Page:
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According to the Estonian law of enforcement procedure the judicial officers, who carry out execution proceedings, are called bailiffs (in Estonian: kohtutäiturid). The bailiffs have independent and liberal status. The profession and admission to it are strictly regulated – bailiffs are operating under deontological, disciplinary, and professional rules for which they are required to take out liability insurance coverage. They are appointed by the Ministry of Justice. There are approximately 52 judicial officers, spread across the sixteen regions that make up the territory of Estonia. They are attached to a territorial jurisdiction.

There are several laws in Estonia that regulate the enforcement procedures. The most basic law that bailiff relies on in the procedures is the Code of Enforcement Procedure (hereinafter referred to as CEP). Enforcement proceedings can only be started on basis of certain enforcement instruments (for example court judgments and rulings; administrative acts; notarized agreements and so on). Full list is stated in section 2 of the CEP. With each enforcement instrument the bailiff is obliged to check, whether the enforcement instrument complies with the requirements of law. Nevertheless the bailiff does not have the right to substantively analyze the claim. Therefore one of the fundamental principles of enforcement procedures is formalization, which basically means that the bailiff is justified to give legal opinions only on the matter concerning the enforcement procedures and their compliance with law, but no more. So if any question arises about the warranty of the claim then the debtor and the claimant have to sort it out between themselves or with court’s aid.

Starting of enforcement proceedings

Enforcement proceedings are usually started on the basis of application for enforcement and the enforcement instrument. In addition to formal check of enforcement instrument it is important to verify whether the debtor (or debtor’s property) resides in bailiff’s territorial jurisdiction. In Estonia there are four territorial jurisdictions (Harju, Pärnu, Tartu, Viru).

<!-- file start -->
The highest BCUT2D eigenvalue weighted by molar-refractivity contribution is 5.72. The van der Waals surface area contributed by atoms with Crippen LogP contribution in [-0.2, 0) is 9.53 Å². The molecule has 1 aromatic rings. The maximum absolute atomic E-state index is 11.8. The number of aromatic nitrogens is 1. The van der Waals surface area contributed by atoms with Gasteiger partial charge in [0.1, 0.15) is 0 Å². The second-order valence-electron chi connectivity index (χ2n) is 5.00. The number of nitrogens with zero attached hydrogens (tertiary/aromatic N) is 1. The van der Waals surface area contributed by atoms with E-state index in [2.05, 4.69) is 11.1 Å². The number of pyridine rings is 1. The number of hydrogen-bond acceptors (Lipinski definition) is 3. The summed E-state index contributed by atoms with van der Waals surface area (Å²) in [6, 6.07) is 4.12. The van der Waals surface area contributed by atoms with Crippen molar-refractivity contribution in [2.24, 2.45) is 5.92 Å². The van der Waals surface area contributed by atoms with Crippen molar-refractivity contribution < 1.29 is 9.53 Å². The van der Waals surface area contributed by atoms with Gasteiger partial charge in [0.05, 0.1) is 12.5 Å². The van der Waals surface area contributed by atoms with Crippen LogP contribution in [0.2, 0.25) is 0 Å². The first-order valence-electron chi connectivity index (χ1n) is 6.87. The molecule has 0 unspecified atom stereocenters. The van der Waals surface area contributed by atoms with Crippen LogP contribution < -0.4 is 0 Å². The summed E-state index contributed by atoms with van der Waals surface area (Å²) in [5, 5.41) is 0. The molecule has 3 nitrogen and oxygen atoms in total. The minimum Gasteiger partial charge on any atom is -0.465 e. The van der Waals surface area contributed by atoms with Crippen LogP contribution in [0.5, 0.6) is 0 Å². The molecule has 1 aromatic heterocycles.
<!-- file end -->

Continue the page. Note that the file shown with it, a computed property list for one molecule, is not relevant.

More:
After opening the enforcement file bailiff delivers an enforcement notice to a debtor. There are several ways of delivering the documents to the debtor including personal delivery, delivery via e-mail, internet and so on.

Term for voluntary compliance and bailiff’s fee

After the documents are delivered the debtor will always be given some time to pay the claim or voluntarily comply with the enforcement instrument with the enforcement instrument. According to CEP §25 subsection 1 the term for voluntary compliance cannot be shorter than 10 days or longer than 30 days. The term can be prolonged with the consent of a claimant.

During the term for voluntary compliance the bailiff does not usually take any additional measures and waits for the debtor to pay the debt voluntarily. When the term for voluntary compliance has passed and the debtor has not complied with the enforcement instrument, the bailiff has to move on with enforcement proceedings and take immediately all the measures permitted by law in order to enforce an enforcement instrument, collect information necessary for enforcement proceedings and explain the rights and obligations of participants in enforcement proceedings to participants (CEP §8). In Estonia it is quite beneficial for the debtor to comply with the enforcement instrument during the term for voluntary compliance because the debtor has actual financial interest in this. If the requirement is fulfilled during the term for voluntary compliance then the debtor is required to pay the bailiff’s fee only in the amount of one-half of the fee prescribed by law (hereinafter referred to as BA). The bailiff’s fee is usually paid by debtor (BA § 30). The size of bailiff’s fees are fixed by law and the law forbids the bailiff to make any other agreements on this matter – a bailiff is prohibited from entering into agreements to alter the rates of fees or the procedure for the charging of fees provided by law.

According to BA the bailiff’s fee in Estonia is divided into three parts: fee for commencement of enforcement proceedings, basic fee and additional fee. Basic fee is the one fee component that depends on the amount of claim for payment and it is calculated according to the § 35 of the BA. Value added tax (20%) is added to the bailiff’s fee